Guilty verdict for Tennessee nurse in case involving medical error has other nurses worried
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The name RaDonda Vaught is now well known by nurses nationwide. Vaught worked in critical care at Vanderbilt University Medical Center in Nashville, and she awaits sentencing May 13. Her negligent homicide conviction for a medication error is weighing heavily on a weary profession.
In Vaught’s case, she mistakenly gave 75-year-old patient Charlene Murphey a powerful paralytic injection rather than a sedative with a similar name. She reported the grievous error immediately. Murphey died.
Some nurses say they can’t help but put themselves in Vaught’s place, with many saying so publicly on social media.
“I made some mistakes that … I didn’t sleep for three days,” said Katy Greene Davis, a former trauma nurse at Johns Hopkins in Baltimore, who transitioned away from the bedside.
Davis said nurses are going to be more reluctant to jump into life-and-death situations. And when mistakes happen, they’ll have every reason to clam up.
“It’s going to become ‘us-versus-them’ when it has to be — for the safety of the patient — ‘all for one and one for all,’” she said.
Vaught was initially cleared by the Tennessee Board of Nursing, but local prosecutors pressed charges. As soon as the guilty verdict was read in late March, Vaught stepped out of the courtroom and addressed nurses watching in-person and online.
“Do what you do. Do it well. And don’t let this defeat you, mentally,” she said.
While the judge in her case has wide sentencing discretion, Vaught could face jail time. Many nurses have indicated they plan to rally outside the courthouse during sentencing. Some people started an online petition asking for clemency.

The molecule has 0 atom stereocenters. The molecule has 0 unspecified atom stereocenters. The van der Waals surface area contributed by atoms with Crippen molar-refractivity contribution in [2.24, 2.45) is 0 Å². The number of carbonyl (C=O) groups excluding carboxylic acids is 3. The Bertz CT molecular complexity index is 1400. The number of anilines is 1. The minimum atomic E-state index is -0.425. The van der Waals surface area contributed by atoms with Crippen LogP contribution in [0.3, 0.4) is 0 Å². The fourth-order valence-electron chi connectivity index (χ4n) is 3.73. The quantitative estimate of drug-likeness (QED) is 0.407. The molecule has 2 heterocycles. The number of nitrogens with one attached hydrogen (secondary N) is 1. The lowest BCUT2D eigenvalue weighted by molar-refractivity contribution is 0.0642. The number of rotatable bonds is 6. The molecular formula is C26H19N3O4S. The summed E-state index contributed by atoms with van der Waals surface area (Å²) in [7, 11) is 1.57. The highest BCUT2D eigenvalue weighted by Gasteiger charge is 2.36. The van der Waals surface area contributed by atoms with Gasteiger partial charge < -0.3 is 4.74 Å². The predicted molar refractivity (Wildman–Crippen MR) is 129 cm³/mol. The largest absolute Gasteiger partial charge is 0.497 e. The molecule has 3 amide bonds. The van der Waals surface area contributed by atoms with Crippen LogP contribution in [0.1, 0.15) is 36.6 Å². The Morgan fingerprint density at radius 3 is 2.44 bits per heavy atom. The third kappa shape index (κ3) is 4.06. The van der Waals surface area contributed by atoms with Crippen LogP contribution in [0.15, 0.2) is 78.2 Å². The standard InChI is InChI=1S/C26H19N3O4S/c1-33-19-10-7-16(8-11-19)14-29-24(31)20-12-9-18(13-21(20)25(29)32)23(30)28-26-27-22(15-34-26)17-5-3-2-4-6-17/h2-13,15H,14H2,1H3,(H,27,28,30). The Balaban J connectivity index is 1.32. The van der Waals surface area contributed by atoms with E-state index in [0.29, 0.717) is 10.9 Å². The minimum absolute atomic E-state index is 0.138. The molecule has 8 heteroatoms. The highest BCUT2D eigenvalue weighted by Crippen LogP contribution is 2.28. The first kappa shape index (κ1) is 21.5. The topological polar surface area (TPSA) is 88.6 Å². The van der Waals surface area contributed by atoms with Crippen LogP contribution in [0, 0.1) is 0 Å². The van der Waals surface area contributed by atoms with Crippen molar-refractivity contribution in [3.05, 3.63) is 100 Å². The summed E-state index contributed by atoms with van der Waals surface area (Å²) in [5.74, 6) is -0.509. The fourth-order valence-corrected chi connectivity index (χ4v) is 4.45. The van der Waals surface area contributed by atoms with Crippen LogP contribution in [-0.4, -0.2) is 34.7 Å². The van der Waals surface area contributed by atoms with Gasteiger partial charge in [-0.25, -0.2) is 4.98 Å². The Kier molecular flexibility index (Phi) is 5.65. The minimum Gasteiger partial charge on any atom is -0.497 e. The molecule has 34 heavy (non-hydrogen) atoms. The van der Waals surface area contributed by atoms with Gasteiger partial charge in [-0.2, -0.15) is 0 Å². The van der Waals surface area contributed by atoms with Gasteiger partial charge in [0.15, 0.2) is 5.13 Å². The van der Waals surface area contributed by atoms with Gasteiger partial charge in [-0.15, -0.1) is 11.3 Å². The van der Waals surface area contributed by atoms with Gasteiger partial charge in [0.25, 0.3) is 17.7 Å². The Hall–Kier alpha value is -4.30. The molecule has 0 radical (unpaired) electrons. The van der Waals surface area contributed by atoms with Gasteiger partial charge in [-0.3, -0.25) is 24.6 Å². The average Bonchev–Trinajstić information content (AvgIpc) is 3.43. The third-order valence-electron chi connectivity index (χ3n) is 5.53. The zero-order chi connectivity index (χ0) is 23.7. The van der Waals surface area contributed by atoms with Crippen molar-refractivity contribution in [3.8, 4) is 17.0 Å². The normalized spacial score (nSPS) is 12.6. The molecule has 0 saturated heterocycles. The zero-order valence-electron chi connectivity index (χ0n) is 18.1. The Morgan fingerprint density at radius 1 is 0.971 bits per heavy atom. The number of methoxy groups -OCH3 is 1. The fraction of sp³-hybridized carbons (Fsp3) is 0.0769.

Vaught’s former employer has not faced punishment, though Vaught’s defense argued glitches with a new medication dispensing system were partly to blame. Vanderbilt settled with the family and did not help with Vaught’s defense. The hospital offered no comment when asked for a response by Marketplace.
After the guilty verdict, prosecutor Chad Jackson was pressed about whether other nurses could expect criminal charges.
“This was not a case against the nursing community. This was about the actions of one individual,” he said.
But the conviction piles on top of all the pandemic-related headaches and heartaches nurses have had to endure.
Alyssa Brady of Roseville, Ohio, is one of the many nurses who donated to help pay Vaught’s legal fees. She also joined fellow nurses in Ohio establishing a nonprofit called Nurse Guardians. Part of its mission is to help fund legal defense for nurses who, like Vaught, may face jail time for a medical error.
“She’s just the first one to be thrown on the chopping block,” Brady said. “And it did light a fire under the nursing community. We are not going to stand for this.”
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